Thursday 18 December 2014

Solicitor home after extradition battle

Liam Collins

Published 14/04/2013 | 05:00

Solicitor Vincent O’Donoghue with his Bentley in Killiney a few years ago.

One of the longest-running sagas in Irish extradition history came to an end last Friday when former Dublin solicitor Vincent O'Donoghue arrived in Cloverhill Prison after returning from Australia.

Mr O'Donoghue had been fighting extradition for 11 years – the last five from Hakea Prison in Western Australia after the authorities revoked his bail.

Before leaving prison in Australia he told the Sunday Independent: "I am coming home to face charges relating to obtaining £35,000 by false pretences. This case has cost the Irish and Australian authorities at least a million, but for some strange reason they decided to proceed with this, even though gardai interviewed me about this matter before I emigrated and pressed no charges."

The Dublin solicitor, who once lived in Archbishop John Charles McQuaid's 'palace' in Killiney, was involved in property transactions after he became a bankrupt.

He emigrated with his wife Ann Marie and one child to Australia and the couple later had three more children before he was sent to prison. They have since separated.

"I am bitterly disappointed to be leaving the kids behind, and this will be a real impediment to my re-entry to Australia," he said last Wednesday, hours before gardai arrived at the prison to escort him back to Dublin.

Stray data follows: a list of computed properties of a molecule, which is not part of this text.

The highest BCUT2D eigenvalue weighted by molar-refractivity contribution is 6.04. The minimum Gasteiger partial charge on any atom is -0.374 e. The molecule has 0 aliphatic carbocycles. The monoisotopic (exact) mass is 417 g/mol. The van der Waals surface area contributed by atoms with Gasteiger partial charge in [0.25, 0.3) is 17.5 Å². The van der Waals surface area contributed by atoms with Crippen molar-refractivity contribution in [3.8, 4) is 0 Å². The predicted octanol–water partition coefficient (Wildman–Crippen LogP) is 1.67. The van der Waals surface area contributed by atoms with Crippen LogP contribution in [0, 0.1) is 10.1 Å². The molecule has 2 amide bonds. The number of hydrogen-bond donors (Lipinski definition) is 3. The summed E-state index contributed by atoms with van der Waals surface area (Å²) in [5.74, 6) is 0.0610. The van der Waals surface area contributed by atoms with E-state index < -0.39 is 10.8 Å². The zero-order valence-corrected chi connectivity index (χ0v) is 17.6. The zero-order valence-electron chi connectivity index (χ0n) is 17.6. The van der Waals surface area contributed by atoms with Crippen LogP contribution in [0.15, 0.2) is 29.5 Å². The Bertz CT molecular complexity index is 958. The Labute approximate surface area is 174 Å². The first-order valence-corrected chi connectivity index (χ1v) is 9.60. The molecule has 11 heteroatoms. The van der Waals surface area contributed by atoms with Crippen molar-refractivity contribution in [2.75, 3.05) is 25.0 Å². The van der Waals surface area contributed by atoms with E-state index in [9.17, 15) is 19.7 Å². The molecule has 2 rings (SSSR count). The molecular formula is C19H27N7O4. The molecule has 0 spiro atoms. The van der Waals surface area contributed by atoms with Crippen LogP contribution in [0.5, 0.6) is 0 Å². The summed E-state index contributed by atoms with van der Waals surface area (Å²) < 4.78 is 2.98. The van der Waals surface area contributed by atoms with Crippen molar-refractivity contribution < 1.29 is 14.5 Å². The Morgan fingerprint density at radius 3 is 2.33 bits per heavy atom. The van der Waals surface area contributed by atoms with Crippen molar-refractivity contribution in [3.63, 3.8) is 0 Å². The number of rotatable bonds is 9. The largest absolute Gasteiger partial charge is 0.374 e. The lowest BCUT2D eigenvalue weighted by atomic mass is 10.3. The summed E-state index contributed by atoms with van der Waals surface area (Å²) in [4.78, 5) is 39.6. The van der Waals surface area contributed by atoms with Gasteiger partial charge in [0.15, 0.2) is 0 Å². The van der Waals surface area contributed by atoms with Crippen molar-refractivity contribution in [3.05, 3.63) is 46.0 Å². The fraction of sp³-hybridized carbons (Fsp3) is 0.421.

"I am looking forward to proving my innocence over these charges," he said. "The courts have already established that I didn't flee justice and I am looking forward to clearing up this matter, I am not guilty of anything."

Mr O'Donoghue was originally questioned at Mountjoy garda station in relation to property transactions on August 2, 2001. He was released and gardai had no problem when he emigrated to Australia the following year.

On June 28, 2002, a warrant was issued for his arrest in relation to a complaint against him first reported to the gardai in 1998 and the extradition proceedings began shortly afterwards.

Part of Mr O'Donoghue's defence was adopted by former Nazi Charles Zentai, who was attempting to prevent his extradition to Hungary to face allegations by the Simon Wiesenthal Centre that he had committed murder in 1944.

Irish Independent

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